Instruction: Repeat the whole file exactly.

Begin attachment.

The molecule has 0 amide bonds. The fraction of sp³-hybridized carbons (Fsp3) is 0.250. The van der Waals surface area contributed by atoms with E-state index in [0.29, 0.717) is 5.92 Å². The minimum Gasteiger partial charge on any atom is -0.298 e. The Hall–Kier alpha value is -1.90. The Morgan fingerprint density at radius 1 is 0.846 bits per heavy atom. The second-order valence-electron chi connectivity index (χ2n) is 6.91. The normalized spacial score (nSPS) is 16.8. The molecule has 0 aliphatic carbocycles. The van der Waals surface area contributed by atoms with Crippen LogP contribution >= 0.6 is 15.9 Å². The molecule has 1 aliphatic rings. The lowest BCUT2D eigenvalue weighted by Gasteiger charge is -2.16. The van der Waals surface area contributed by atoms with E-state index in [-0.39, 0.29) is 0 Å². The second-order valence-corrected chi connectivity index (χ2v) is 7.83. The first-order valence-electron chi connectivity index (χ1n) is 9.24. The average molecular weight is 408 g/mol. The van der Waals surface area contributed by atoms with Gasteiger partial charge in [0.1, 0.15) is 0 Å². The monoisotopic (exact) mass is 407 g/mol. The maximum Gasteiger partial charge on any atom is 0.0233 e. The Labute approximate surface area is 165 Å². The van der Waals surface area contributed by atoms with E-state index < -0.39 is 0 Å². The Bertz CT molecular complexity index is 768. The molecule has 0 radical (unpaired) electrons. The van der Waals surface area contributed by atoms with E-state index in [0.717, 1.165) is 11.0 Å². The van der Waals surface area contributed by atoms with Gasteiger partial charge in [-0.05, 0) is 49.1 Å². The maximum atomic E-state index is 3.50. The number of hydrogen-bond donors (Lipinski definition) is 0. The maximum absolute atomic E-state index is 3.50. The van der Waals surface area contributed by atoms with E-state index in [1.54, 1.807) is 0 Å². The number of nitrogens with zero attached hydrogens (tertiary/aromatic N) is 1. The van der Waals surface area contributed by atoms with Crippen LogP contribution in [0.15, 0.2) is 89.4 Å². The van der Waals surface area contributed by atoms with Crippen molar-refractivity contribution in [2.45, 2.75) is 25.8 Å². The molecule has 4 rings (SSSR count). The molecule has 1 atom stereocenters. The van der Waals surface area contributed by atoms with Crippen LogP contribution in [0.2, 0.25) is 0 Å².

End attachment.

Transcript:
The molecule has 0 amide bonds. The fraction of sp³-hybridized carbons (Fsp3) is 0.250. The van der Waals surface area contributed by atoms with E-state index in [0.29, 0.717) is 5.92 Å². The minimum Gasteiger partial charge on any atom is -0.298 e. The Hall–Kier alpha value is -1.90. The Morgan fingerprint density at radius 1 is 0.846 bits per heavy atom. The second-order valence-electron chi connectivity index (χ2n) is 6.91. The normalized spacial score (nSPS) is 16.8. The molecule has 0 aliphatic carbocycles. The van der Waals surface area contributed by atoms with Crippen LogP contribution >= 0.6 is 15.9 Å². The molecule has 1 aliphatic rings. The lowest BCUT2D eigenvalue weighted by Gasteiger charge is -2.16. The van der Waals surface area contributed by atoms with E-state index in [-0.39, 0.29) is 0 Å². The second-order valence-corrected chi connectivity index (χ2v) is 7.83. The first-order valence-electron chi connectivity index (χ1n) is 9.24. The average molecular weight is 408 g/mol. The van der Waals surface area contributed by atoms with Gasteiger partial charge in [0.1, 0.15) is 0 Å². The monoisotopic (exact) mass is 407 g/mol. The maximum Gasteiger partial charge on any atom is 0.0233 e. The Labute approximate surface area is 165 Å². The van der Waals surface area contributed by atoms with E-state index < -0.39 is 0 Å². The Bertz CT molecular complexity index is 768. The molecule has 0 radical (unpaired) electrons. The van der Waals surface area contributed by atoms with E-state index in [0.717, 1.165) is 11.0 Å². The van der Waals surface area contributed by atoms with Gasteiger partial charge in [-0.05, 0) is 49.1 Å². The maximum atomic E-state index is 3.50. The number of hydrogen-bond donors (Lipinski definition) is 0. The maximum absolute atomic E-state index is 3.50. The van der Waals surface area contributed by atoms with E-state index in [1.54, 1.807) is 0 Å². The number of nitrogens with zero attached hydrogens (tertiary/aromatic N) is 1. The van der Waals surface area contributed by atoms with Crippen LogP contribution in [0.15, 0.2) is 89.4 Å². The van der Waals surface area contributed by atoms with Crippen molar-refractivity contribution in [2.45, 2.75) is 25.8 Å². The molecule has 4 rings (SSSR count). The molecule has 1 atom stereocenters. The van der Waals surface area contributed by atoms with Crippen LogP contribution in [0.2, 0.25) is 0 Å².